Washington seeks global ‘coalition’ against Iran regime

Iranian protesters hold a portrait of the commander of the Iranian Revolutionary Guards Quds Force, General Qassem Suleimani, during a demonstration in Tehran against the US. (AFP / ATTA KENARE)
Updated 18 May 2018
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Washington seeks global ‘coalition’ against Iran regime

  • US State Department says the coalition will not be “anti-Iran” because the US stands “firmly behind” the country’s people, in contrast to the regime and its “bad actions.”
  • Citing Iran's failure to curb its destabilization activities, President Donald Trump pulled out the US from the Iran nuclear accord, to the anger of US allies.

WASHINGTON: The US wants to build a global “coalition” against the Tehran regime and its “destabilizing activities,” the State Department said on Thursday, after pulling out from the Iran nuclear accord to the anger of US allies.
The plan is to be detailed on Monday by the top United States diplomat, Secretary of State Mike Pompeo, in his first major foreign policy address since taking office in April.
“The US will be working hard to put together a coalition,” State Department spokeswoman Heather Nauert told reporters.
The aim is to “bring together a lot of countries from around the world with the specific goal of looking at the Iranian regime through a more realistic lens” which would include “all of its destabilizing activities that aren’t just a threat to the region but are a threat to the broader world,” she said.
Nauert added that the coalition will not be “anti-Iran” because the US stands “firmly behind” the country’s people, in contrast to the regime and its “bad actions.”
She evoked a comparison with the US-led international coalition against the Daesh group in Syria and Iraq.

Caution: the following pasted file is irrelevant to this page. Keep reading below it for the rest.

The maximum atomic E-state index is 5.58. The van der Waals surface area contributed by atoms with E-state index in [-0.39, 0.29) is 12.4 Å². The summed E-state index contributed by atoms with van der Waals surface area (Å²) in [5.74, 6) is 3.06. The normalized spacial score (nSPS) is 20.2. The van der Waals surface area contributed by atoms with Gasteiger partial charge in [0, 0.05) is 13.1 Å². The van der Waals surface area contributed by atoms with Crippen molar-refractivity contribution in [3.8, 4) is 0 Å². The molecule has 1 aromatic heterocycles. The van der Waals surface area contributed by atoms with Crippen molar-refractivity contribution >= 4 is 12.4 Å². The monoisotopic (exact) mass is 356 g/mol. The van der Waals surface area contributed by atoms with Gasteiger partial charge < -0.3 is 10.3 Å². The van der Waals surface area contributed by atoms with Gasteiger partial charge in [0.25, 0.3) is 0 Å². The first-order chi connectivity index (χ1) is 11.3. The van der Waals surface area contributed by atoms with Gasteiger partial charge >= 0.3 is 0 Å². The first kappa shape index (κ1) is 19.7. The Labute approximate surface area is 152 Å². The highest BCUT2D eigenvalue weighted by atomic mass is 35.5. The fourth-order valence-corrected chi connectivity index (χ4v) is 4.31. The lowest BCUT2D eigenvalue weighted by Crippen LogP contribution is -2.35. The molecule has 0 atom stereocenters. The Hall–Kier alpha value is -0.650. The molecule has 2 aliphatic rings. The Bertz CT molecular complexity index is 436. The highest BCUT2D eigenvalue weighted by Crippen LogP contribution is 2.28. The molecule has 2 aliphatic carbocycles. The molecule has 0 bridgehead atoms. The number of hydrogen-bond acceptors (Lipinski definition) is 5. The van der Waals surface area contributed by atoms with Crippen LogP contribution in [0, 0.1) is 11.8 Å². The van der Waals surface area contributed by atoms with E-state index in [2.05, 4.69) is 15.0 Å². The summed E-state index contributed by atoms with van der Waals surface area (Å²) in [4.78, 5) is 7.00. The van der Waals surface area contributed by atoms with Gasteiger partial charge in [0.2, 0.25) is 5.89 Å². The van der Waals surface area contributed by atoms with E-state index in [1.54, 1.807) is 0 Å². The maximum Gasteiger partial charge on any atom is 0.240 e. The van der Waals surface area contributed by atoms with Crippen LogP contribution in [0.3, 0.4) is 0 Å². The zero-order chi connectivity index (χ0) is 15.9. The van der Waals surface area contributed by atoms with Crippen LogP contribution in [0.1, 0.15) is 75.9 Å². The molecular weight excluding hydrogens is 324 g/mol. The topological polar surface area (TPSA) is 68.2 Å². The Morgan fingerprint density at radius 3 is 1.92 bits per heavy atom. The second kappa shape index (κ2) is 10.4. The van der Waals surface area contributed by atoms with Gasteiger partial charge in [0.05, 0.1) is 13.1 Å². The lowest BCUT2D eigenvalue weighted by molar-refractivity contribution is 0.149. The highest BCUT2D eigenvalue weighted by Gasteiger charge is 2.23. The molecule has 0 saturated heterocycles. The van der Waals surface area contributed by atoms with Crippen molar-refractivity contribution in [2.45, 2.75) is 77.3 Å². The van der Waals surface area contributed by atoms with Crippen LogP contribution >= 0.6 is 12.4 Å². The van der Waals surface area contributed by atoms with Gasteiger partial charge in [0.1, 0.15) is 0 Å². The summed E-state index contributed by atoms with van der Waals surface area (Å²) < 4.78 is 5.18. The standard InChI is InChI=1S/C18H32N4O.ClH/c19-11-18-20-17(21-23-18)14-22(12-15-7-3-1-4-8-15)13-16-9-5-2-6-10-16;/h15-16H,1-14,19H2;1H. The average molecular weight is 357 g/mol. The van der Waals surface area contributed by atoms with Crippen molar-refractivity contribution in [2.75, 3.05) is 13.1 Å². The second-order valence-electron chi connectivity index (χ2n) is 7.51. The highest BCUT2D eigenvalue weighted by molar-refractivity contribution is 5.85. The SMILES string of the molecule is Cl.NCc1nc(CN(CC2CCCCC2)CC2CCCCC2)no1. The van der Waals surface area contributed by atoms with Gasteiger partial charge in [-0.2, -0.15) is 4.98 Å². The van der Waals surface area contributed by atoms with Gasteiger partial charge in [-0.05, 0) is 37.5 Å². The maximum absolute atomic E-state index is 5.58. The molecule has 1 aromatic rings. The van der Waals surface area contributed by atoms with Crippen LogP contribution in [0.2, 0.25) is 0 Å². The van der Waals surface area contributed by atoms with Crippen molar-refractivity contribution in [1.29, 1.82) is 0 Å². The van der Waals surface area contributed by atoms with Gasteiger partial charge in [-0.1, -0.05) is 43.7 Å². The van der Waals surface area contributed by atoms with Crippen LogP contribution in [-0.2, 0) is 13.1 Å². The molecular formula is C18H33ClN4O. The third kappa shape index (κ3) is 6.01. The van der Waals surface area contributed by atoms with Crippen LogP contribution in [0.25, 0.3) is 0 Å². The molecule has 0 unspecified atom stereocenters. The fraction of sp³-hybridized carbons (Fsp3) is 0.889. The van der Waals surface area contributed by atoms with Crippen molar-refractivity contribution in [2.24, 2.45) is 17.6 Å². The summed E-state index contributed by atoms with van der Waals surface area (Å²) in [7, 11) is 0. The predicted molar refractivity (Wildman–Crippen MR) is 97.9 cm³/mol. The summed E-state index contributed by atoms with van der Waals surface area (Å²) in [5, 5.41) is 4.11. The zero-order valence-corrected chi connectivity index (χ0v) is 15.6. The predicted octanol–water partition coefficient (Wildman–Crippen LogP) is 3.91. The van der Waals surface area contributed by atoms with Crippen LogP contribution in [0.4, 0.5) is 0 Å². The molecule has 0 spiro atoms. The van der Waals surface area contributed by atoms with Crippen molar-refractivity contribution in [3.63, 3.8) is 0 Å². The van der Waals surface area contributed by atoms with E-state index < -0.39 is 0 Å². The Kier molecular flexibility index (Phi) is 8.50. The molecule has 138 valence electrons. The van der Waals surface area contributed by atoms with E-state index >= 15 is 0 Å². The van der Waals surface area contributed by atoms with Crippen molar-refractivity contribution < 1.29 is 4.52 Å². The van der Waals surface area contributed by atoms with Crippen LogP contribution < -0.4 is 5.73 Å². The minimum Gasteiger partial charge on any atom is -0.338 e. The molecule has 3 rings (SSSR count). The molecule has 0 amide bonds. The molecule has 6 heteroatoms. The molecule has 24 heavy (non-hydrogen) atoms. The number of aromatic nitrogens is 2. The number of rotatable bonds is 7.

Begun in 2014, that coalition now counts as members 75 countries or institutions and intervened militarily against the jihadists, although only a minority of coalition members have conducted most of that military action, which has left the extremists nearly defeated on that battlefield.
Nauert did not say whether the proposed coalition against Iran’s regime would have a military component.
She said the State Department received on Monday about 200 foreign diplomats to explain to them President Donald Trump’s decision to withdraw from the nuclear accord, and the next steps.
In a breakthrough that ended a 12-year standoff over Western fears that Iran was developing a nuclear bomb, the administration of former president Barack Obama and other major powers reached the accord with Iran in 2015.
It lifted punishing international sanctions in return for Iran’s agreement to freeze its nuclear effort.
Withdrawing from the deal last week, Trump called for a new agreement with deeper restrictions on Iran’s nuclear program as well as curbs on its ballistic missiles and its backing for militant groups across the Middle East.
Along with Iran the other signatories of the 2015 deal — France, Britain, Germany, China and Russia — strongly criticized the US withdrawal.